Life expectancy is down again due to opioids.

Life Expectancy Is Down, Again, Thanks to Opioids. What Did We Expect?

Life Expectancy Is Down, Again, Thanks to Opioids. What Did We Expect?

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Health and medicine explained.
Dec. 21 2017 5:59 PM

Life Expectancy Is Down, Again, Thanks to Opioids

We’re not really doing much of anything to solve this problem.

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A heroin user reads an alert on fentanyl before being interviewed as part of a project to compile data about overdoses on Aug. 8 in New York City.

Spencer Platt/Getty Images

America is one of the wealthiest countries on the planet, and for the second year in a row, our life expectancy has dropped. The drop was small—just 1.2 months, the same as last year’s—and in the context of the past several decades, appears as more of a stall on an otherwise steadily growing trend line. What’s the cause? A new report by the Centers for Disease Control and Prevention’s National Center for Health Statistics pins the blame on the unrelenting rise in opioid overdoses.

Fatal drug overdoses spiked to more than 63,000 in 2016, up from 52,400 in 2015. The vast majority of overdoses—42,200 of them, or 120 a day—are opioid-related. The most alarming jump, and nearly all of the increase, came from a doubling in the category of synthetic opioids, largely driven by illicitly manufactured fentanyl, said to be 50 times more potent than heroin. If you’re east of the Mississippi, it’s increasingly hard to find heroin that isn’t contaminated with fentanyl.

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One bit of good news is that deaths from prescription opioids like oxycodone and hydrocodone appear to be plateauing, after rising at a pace of 13 percent annually from 1999 to 2009 (this year it increased by just 3 percent). This decline is perhaps attributable to the fact that faced with a ballooning problem, public health officials have deliberately cut back on opioid prescriptions. Most addictions linked to these pills are likely due to easy access rather than the prescription recipients becoming addicted, but it’s promising to see the trend start to slow down. (It’s also worth acknowledging that the crackdown has had unintended side effects for chronic pain patients.)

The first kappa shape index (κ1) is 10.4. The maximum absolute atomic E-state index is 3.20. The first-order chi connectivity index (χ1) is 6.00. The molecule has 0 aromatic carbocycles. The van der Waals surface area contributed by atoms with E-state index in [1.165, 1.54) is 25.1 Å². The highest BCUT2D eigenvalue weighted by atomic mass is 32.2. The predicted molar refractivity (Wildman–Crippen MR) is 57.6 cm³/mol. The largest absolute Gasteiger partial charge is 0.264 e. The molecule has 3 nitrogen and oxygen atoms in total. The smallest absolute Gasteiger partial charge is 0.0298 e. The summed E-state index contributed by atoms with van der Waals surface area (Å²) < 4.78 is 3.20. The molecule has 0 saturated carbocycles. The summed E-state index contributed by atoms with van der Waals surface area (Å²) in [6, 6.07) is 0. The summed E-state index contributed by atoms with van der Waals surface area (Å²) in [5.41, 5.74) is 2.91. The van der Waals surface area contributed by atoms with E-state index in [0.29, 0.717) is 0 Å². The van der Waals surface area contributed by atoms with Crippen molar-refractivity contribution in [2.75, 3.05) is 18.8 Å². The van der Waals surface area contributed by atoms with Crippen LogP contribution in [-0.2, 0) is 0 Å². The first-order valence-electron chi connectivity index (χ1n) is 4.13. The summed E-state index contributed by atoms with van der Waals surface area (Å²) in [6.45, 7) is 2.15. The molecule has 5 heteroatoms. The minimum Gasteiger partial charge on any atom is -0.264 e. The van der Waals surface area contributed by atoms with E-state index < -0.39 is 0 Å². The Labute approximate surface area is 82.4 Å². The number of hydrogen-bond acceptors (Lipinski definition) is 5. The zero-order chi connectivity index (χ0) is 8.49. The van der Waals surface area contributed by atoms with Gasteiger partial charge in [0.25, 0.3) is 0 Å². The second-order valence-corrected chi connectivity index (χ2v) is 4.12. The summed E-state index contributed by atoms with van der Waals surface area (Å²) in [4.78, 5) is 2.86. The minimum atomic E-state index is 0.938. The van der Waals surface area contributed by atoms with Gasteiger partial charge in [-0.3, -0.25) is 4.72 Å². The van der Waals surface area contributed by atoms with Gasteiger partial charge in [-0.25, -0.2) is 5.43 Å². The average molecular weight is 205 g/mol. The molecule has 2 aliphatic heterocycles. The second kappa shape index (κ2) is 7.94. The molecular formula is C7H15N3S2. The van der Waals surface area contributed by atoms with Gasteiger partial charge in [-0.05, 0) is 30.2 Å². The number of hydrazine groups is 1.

Overall though, we’re not doing nearly enough to combat the opioid crisis. The president, for example, would like to solve it by simply getting more people to say no to drugs. In reality, it requires much more robust and complex solutions. On the harm-reduction side, America still has zero operational safe consumption sites, which provide a sterile and medically supervised space for drug users to inject their drugs. (No one has ever died inside one of these spaces, which do exist outside of the U.S.) Naloxone, the only antidote that reverses opioid overdoses, is priced out of reach for many communities to widely distribute it. Local communities are fighting tooth-and-nail to distribute sterile syringes, a public health intervention proven to reduce the transmission of HIV, Hepatitis C, and other bloodborne diseases.

We’re also failing to provide better treatment for people struggling with addiction. When Trump declared the opioid epidemic a public health emergency, he freed up a measly $57,000 in funds—less than $1 per fatal overdose victim. Medication treatments like buprenorphine and methadone—the only FDA-approved drugs proven to cut the risk of fatal overdoses by more than half—remain unused by the majority of addiction treatment providers. Meanwhile, Republicans are doing their utmost to roll back health care and undermine access to mental health care treatment, an important piece of the puzzle for opioid users.

The decrease in lifespan may be the result of one specific, vulnerable slice of the population dying far too young. But it is all of our concern, and right now we are falling down on the job.

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Zachary Siegel is a master’s degree candidate at the University of Southern California’s Annenberg School for Communication and Journalism. Follow him on Twitter.